Acknowledge/admit how you found that job/internship/research position. The friends and family that helped you and the network that helped you (in spite of how smart you think you are). These could be in social situations with friends and family or with people you are mentoring at work or school. Admit the connections and influence you have and extend support to people who don’t have them. Share your network beyond your circle of known friends and family, especially with people who you may not consider to be your circle. Often, in a place like India where ‘merit’ is pushed above everything, few people are aware of what ‘merit’ means and how one gets there. This is often termed as ‘cultural’ or ‘social capital’. Capital in the classic marxist sense does not just mean economic wealth. Capital exists in a society which requires human interaction as much as human labour. The economic conditions that enable one to become wealthy arise out of human interaction and it’s often the case that those who are economically wealthy also have considerable social and cultural capital. This manifests in many ways but the foremost is having a network of people as outlined above.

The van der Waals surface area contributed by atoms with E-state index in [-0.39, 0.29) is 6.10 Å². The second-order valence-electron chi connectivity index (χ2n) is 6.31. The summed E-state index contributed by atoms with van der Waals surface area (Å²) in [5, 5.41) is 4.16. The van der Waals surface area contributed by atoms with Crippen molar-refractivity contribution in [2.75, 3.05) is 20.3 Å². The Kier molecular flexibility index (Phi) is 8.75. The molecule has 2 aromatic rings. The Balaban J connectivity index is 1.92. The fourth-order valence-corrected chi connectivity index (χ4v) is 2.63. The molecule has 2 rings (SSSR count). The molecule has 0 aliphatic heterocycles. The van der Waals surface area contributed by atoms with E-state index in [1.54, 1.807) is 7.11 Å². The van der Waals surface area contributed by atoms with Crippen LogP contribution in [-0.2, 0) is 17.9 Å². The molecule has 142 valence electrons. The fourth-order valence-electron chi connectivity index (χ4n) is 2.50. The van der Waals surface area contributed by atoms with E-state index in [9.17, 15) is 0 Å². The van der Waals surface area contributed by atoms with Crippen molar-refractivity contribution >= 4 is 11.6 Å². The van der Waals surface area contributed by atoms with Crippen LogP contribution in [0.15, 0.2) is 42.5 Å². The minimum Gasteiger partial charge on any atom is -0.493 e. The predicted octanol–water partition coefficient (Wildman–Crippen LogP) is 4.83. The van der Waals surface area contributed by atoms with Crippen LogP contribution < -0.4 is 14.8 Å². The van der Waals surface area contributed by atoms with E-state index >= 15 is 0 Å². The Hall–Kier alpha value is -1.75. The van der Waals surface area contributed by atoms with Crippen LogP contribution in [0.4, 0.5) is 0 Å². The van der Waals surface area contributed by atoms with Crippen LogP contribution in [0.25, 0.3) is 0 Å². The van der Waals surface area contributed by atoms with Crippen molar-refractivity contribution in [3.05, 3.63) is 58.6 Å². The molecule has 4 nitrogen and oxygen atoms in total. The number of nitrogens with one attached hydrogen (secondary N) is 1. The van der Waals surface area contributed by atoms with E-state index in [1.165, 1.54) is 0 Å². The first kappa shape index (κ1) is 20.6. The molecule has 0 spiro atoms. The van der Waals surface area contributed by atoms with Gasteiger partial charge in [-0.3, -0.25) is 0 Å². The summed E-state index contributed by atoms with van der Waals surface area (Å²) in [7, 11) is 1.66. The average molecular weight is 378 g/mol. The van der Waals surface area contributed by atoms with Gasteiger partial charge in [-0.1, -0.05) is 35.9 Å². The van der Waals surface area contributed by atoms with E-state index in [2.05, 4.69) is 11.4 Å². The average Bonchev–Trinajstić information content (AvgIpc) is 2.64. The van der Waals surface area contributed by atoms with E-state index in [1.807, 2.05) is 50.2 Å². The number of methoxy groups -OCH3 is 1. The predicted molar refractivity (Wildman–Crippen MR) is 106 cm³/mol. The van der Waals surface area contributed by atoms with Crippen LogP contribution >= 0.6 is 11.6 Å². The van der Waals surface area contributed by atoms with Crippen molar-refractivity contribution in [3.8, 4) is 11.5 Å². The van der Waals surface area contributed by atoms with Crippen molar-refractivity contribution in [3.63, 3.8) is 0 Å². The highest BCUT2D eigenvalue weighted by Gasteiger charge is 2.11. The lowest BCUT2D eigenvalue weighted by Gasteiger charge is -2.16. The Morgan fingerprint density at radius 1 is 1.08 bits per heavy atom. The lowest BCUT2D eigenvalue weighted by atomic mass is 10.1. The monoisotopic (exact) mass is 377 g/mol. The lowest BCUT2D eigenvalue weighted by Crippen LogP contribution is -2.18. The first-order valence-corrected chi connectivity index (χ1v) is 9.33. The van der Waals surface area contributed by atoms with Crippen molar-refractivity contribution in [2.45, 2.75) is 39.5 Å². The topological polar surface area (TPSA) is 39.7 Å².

Defend the marginalised even when they are not present

Defend the marginalised even when they are not present and when they are present support them however they want to be supported. One of the ways this manifests starkly can be seen within academia where a lot of lip service happens within conferences and classrooms. This occurs because historically there has been no opposition to the hegemony since they do not follow the constitutionally mandated reservation nor do they want diverse student cultures. The few people who can oppose these views that come to these spaces are often alone and experience intense isolation with people who don’t share the same cultural experience. There are multiple studies that show such instances in LGBT youth. They have to either explain their innermost experiences to someone (however, well-meaning they are) which sometimes leads to defending their experience or nodding intellectually to someone who seems to say all the right things in the right settings but does nothing to support them otherwise. Know that it is your job (as a person with privilege) to establish trust and if they don’t trust you, it is not a personal remark.